If you’ve been an athlete, I bet you remember your favorite coach. Great coaches help inspire us to strive for our best, feel proud of the goals we’ve accomplished, and work together as a team. Coaching isn’t just reserved for the sports field. These days it’s getting more and more popular for professionals to engage executive or life coaches to help them make forward progress in their lives. Most people I’ve talked to have found coaching to be quite beneficial.
What makes a good coach?
Last week a friend asked me for some advice about publishing a blog. He wants to start his own and had some questions about my journey. Among other things, I shared with him the importance of good titles that capture people’s attention and gets to the heart of the issue. To illustrate, I invited him to review the last ten posts I had published on my blog. As I scrolled through my blog with him, I was shocked at what I saw.
“Now I don’t know but I been told
It’s hard to run with the weight of gold
Other hand I have heard it said
It’s just as hard with the weight of lead.”
-Grateful Dead, New Speedway Boogie
How many tools are in your tool belt?
Why did you get them in the first place?
What problem were you trying to solve at the time?
How well do you use them today?
How many are gathering dust? Why?
Most people and organizations who become overburdened by tools have followed this path;
Storytelling is fundamentally human. Stories give meaning to our lives and make connections between people and across generations. Stories can also mislead us in ways that reduce our ability to think clearly, respond thoughtfully and seek the best obtainable truth, especially when emotions run high. In his TedX talk, Tyler Cowan, an economist, warns us to be suspicious of stories that oversimplify the messiness of our lives in exchange for media hype.
Newsweek magazine published a language analysis of US presidents done by FactBase concluding that Donald Trump speaks at a mid-fourth grade level, the lowest of all presidents analyzed, more than one grade level below the next lowest, Harry Truman. The analysis assessed the first 30,000 words each president spoke in office, and ranked them on the Flesch-Kincaid grade level scale and more than two dozen other common tests analyzing English-language difficulty levels. FactBase compared these findings to Trump’s own claim that he is a genius.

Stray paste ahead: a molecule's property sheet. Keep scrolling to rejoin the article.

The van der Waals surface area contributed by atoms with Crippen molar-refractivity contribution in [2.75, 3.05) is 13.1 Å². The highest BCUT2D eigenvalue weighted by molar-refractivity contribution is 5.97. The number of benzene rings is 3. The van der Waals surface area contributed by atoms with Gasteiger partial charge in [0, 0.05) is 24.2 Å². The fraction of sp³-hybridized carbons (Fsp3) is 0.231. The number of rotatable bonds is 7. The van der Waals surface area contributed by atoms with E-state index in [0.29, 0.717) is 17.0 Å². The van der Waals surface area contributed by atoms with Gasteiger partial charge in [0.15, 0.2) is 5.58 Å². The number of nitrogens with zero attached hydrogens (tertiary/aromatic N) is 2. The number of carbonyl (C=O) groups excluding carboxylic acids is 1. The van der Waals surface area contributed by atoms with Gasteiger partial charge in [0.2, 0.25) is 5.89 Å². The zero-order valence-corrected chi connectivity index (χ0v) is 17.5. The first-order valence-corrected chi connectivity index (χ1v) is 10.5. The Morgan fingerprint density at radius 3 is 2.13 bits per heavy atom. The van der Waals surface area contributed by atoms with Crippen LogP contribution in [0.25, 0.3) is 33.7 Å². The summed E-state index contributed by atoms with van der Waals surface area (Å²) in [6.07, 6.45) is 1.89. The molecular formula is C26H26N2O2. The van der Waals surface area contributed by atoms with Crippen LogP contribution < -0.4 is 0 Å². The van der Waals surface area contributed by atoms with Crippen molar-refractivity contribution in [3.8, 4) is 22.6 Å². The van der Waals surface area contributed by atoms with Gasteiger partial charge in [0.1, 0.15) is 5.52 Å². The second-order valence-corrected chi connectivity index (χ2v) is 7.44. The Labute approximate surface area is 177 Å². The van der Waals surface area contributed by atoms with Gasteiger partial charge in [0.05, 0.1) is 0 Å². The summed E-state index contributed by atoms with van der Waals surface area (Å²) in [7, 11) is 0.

Fake News Alert. Language reading level has very little relationship to traditional measures of intelligence (IQ).
A few years ago I was asked to coach a manager through firing four employees in one afternoon. Going into it the manager was anxious and afraid. Four hours later, she left work completely exhausted, but with her dignity intact, and the dignity of her four ex-employees intact. A month later she met one of them in the grocery store. The ex-employee approached her, gave her a hug, and thanked her for how she conducted the firing.
Employers inevitably need to let employees go. Many employers approach this situation in a way that shows empathy and respect to the employee. But when terminations aren’t approached the right way, former employees end up bitter and hurt the company’s employer brand.
Five Common Mistakes Leaders Make when firing an employee
A toxic boss can ruin a great work environment and leave a wake of drama. You can let it take you down, or take initiative to stay out of the drama and be a positive influence.
Four signs your boss is toxic:
- Questions motives instead of asking curious questions. Toxic bosses regularly jump to conclusions and assume nefarious intentions. If they would ask curious questions instead, they’d find out that most people are doing their best and trying to do the right thing.
- Motivates with intimidation. Toxic bosses are willing to undermine dignity to get what they want. They believe they are OK and others are not-OK, which enables them to sleep at night even when they abuse their people during the day.
- Lacks awareness. Toxic bosses lack insight into their own behavior, motivations, or impact on others. They are clueless about how ineffective they are.
- Low emotional intelligence. Toxic bosses have a toxic relationship with their own emotions. They don’t know how to express them in healthy ways, and they don’t know how to deal effectively with other people’s emotions.